The Health Policy Partnership has published a new report highlighting the role of cloud technology to address the current challenges faced by patients and health systems. 

Our health in the cloud: exploring the evolving role of cloud technology in healthcare gives an overview of how the technology works in practice, and was written with support from the European Institute for Innovation through Health Data (i~HD). 

The report, published to coincide with the HIMSS 2023 European Health Conference & Exhibition in Lisbon, also looks at how such technology has enabled innovative solutions in the sector and the potential it can offer for the future.  

Dipak Kalra, president of the i~HD, said: “Cloud technology is a critical enabler for scaling up the use of health data to optimise health outcomes, improve patient safety, rapidly detect public health concerns and accelerate research into new medicines and medical technologies.  

“Cloud provides secure computational capacity far exceeding what is ordinarily found on-premises, and it eases data integration across organisations. Our report aims to convey why health decision-makers need to care about cloud, what they most urgently need to understand and be assured about, and how to move forward in a way that puts the needs and priorities of patients and the public at the heart of cloud integration across the health sector.”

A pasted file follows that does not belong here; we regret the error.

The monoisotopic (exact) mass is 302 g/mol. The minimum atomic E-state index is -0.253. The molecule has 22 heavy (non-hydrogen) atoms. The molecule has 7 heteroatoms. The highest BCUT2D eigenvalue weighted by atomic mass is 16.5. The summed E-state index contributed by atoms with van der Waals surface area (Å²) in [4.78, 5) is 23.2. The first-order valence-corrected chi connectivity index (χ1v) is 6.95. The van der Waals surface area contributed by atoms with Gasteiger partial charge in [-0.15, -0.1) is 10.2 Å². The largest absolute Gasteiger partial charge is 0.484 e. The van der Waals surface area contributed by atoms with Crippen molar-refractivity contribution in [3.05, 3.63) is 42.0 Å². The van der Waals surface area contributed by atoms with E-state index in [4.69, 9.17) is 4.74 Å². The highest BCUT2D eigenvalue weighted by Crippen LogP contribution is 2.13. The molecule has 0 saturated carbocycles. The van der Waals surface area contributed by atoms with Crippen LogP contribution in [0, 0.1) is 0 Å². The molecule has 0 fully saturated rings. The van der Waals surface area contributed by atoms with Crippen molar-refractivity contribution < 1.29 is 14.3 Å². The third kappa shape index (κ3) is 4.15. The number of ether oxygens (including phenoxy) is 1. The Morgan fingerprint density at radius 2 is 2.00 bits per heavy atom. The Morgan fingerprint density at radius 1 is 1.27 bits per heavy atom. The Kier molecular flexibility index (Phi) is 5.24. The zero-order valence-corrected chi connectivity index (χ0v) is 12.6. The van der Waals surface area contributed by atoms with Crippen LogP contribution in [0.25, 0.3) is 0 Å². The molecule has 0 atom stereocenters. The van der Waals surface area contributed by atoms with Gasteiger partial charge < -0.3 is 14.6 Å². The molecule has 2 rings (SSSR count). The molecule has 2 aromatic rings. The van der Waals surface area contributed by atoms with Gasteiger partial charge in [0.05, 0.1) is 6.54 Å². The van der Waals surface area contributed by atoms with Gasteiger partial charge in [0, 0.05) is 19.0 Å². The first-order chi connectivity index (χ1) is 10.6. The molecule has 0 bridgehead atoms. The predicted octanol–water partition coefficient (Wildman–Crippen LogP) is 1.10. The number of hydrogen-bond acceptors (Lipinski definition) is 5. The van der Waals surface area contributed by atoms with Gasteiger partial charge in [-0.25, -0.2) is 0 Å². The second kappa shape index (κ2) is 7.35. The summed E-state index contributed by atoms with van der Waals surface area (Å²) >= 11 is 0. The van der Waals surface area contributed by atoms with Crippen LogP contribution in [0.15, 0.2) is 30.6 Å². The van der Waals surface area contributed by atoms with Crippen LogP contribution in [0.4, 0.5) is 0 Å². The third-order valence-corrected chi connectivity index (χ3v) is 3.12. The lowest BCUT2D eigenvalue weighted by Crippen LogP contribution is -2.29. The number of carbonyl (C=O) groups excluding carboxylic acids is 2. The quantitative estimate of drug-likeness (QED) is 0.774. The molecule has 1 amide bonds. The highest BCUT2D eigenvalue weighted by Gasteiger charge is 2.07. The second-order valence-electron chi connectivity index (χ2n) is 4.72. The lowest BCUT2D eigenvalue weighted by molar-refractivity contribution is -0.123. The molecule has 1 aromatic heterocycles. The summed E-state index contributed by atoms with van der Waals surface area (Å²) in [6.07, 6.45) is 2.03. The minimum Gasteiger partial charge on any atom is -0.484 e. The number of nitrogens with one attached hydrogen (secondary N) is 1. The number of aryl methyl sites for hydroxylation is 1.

Cloud technology is a key enabler of the data-driven approach that we’re seeing in healthcare. It has already demonstrated its potential in the sector and offers a number of key benefits. These include more efficient and person-centred care; a population-based approach to health; research that drives innovation; and sustainable and resilient health systems.  

Despite the huge potential it presents, the report notes that the industry still lacks a general awareness and understanding of the cloud, which means perceived risks – such as those around privacy and security – are still presenting as barriers to its wide-spread adoption.  

Suzanne Wait, managing director at The Health Policy Partnership, said: “Both the delivery of care and health-related research are more data-intensive and collaborative than ever, and the process of collecting, combining, storing, analysing and exchanging these data require computational power, cybersecurity and speed that far exceed ordinary on-site capabilities, meaning they can only be done with cloud technology. 

“All stakeholders, not just IT departments, need to improve their understanding of what ‘the cloud’ is and engage in making sure it is used appropriately and to its full potential across health settings.” 

The report underlines the importance for both patients and healthcare professionals to join in the discussions and policymaking around the technology to ensure that its implementation both serves them and takes on board their perspectives.  

A recent report from Netskope Threat Labs revealed that the healthcare sector had a reasonably low number of cloud malware downloads in comparison to other sectors. Yet, as it is rolled out more widely it’s vital organisations ensure they’re adequately protected.